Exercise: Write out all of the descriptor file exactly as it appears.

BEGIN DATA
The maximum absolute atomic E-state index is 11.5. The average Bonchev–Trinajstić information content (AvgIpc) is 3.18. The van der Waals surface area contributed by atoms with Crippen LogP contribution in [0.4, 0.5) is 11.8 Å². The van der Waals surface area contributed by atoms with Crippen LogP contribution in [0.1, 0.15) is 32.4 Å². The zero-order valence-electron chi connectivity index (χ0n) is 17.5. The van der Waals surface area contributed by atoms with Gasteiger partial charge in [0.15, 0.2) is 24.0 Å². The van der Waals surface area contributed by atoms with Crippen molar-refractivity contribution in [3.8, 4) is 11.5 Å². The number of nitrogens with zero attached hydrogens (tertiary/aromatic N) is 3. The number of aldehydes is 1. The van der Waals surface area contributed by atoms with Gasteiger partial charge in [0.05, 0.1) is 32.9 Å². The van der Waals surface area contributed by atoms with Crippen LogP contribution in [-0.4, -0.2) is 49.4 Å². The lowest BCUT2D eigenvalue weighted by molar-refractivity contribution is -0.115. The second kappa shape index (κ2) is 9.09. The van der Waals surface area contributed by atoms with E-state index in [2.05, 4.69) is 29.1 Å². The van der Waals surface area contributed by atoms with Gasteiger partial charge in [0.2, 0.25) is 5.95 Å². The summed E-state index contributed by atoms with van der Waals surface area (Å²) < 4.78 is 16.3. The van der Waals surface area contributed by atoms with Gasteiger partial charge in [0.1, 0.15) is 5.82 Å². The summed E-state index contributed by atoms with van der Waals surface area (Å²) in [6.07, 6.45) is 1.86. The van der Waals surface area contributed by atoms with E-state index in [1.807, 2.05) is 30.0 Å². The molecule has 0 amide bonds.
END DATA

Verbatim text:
The maximum absolute atomic E-state index is 11.5. The average Bonchev–Trinajstić information content (AvgIpc) is 3.18. The van der Waals surface area contributed by atoms with Crippen LogP contribution in [0.4, 0.5) is 11.8 Å². The van der Waals surface area contributed by atoms with Crippen LogP contribution in [0.1, 0.15) is 32.4 Å². The zero-order valence-electron chi connectivity index (χ0n) is 17.5. The van der Waals surface area contributed by atoms with Gasteiger partial charge in [0.15, 0.2) is 24.0 Å². The van der Waals surface area contributed by atoms with Crippen molar-refractivity contribution in [3.8, 4) is 11.5 Å². The number of nitrogens with zero attached hydrogens (tertiary/aromatic N) is 3. The number of aldehydes is 1. The van der Waals surface area contributed by atoms with Gasteiger partial charge in [0.05, 0.1) is 32.9 Å². The van der Waals surface area contributed by atoms with Crippen LogP contribution in [-0.4, -0.2) is 49.4 Å². The lowest BCUT2D eigenvalue weighted by molar-refractivity contribution is -0.115. The second kappa shape index (κ2) is 9.09. The van der Waals surface area contributed by atoms with E-state index in [2.05, 4.69) is 29.1 Å². The van der Waals surface area contributed by atoms with Gasteiger partial charge in [0.2, 0.25) is 5.95 Å². The summed E-state index contributed by atoms with van der Waals surface area (Å²) < 4.78 is 16.3. The van der Waals surface area contributed by atoms with Gasteiger partial charge in [0.1, 0.15) is 5.82 Å². The summed E-state index contributed by atoms with van der Waals surface area (Å²) in [6.07, 6.45) is 1.86. The van der Waals surface area contributed by atoms with E-state index in [1.807, 2.05) is 30.0 Å². The molecule has 0 amide bonds.